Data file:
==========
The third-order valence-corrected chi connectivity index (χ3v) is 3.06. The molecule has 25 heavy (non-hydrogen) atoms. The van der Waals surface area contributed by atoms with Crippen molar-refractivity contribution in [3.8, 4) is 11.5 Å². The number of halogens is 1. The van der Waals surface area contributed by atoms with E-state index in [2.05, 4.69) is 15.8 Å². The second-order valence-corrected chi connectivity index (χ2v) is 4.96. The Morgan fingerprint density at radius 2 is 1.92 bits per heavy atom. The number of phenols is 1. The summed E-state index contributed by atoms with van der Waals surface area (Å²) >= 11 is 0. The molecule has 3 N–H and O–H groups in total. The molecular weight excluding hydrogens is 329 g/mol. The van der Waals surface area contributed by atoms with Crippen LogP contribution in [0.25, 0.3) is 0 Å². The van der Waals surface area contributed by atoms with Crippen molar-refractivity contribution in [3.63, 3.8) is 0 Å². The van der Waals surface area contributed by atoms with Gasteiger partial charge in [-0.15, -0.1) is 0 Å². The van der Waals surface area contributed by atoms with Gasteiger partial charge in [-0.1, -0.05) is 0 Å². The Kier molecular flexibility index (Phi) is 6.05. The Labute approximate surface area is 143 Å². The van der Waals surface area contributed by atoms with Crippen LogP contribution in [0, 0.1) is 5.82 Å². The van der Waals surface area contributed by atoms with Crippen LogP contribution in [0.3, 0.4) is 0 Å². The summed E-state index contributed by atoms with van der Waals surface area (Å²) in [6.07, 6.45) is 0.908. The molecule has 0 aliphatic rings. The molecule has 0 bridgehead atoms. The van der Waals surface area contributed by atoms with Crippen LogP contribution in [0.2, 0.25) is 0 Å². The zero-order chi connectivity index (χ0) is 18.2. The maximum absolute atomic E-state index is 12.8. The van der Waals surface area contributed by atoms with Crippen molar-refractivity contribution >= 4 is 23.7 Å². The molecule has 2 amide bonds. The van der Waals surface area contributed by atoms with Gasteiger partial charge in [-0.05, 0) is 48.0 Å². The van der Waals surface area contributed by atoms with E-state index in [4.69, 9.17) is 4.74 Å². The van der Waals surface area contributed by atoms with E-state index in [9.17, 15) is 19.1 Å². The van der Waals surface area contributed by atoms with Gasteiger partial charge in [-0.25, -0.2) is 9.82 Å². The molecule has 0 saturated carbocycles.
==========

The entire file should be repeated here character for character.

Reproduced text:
The third-order valence-corrected chi connectivity index (χ3v) is 3.06. The molecule has 25 heavy (non-hydrogen) atoms. The van der Waals surface area contributed by atoms with Crippen molar-refractivity contribution in [3.8, 4) is 11.5 Å². The number of halogens is 1. The van der Waals surface area contributed by atoms with E-state index in [2.05, 4.69) is 15.8 Å². The second-order valence-corrected chi connectivity index (χ2v) is 4.96. The Morgan fingerprint density at radius 2 is 1.92 bits per heavy atom. The number of phenols is 1. The summed E-state index contributed by atoms with van der Waals surface area (Å²) >= 11 is 0. The molecule has 3 N–H and O–H groups in total. The molecular weight excluding hydrogens is 329 g/mol. The van der Waals surface area contributed by atoms with Crippen LogP contribution in [0.25, 0.3) is 0 Å². The van der Waals surface area contributed by atoms with Crippen molar-refractivity contribution in [3.63, 3.8) is 0 Å². The van der Waals surface area contributed by atoms with Gasteiger partial charge in [-0.15, -0.1) is 0 Å². The van der Waals surface area contributed by atoms with Gasteiger partial charge in [-0.1, -0.05) is 0 Å². The Kier molecular flexibility index (Phi) is 6.05. The Labute approximate surface area is 143 Å². The van der Waals surface area contributed by atoms with Crippen LogP contribution in [0, 0.1) is 5.82 Å². The van der Waals surface area contributed by atoms with Crippen LogP contribution in [0.3, 0.4) is 0 Å². The summed E-state index contributed by atoms with van der Waals surface area (Å²) in [6.07, 6.45) is 0.908. The molecule has 0 aliphatic rings. The molecule has 0 bridgehead atoms. The van der Waals surface area contributed by atoms with Crippen LogP contribution in [0.2, 0.25) is 0 Å². The zero-order chi connectivity index (χ0) is 18.2. The maximum absolute atomic E-state index is 12.8. The van der Waals surface area contributed by atoms with Crippen molar-refractivity contribution >= 4 is 23.7 Å². The molecule has 2 amide bonds. The van der Waals surface area contributed by atoms with Gasteiger partial charge in [-0.05, 0) is 48.0 Å². The van der Waals surface area contributed by atoms with E-state index in [4.69, 9.17) is 4.74 Å². The van der Waals surface area contributed by atoms with E-state index in [9.17, 15) is 19.1 Å². The van der Waals surface area contributed by atoms with Gasteiger partial charge in [-0.25, -0.2) is 9.82 Å². The molecule has 0 saturated carbocycles.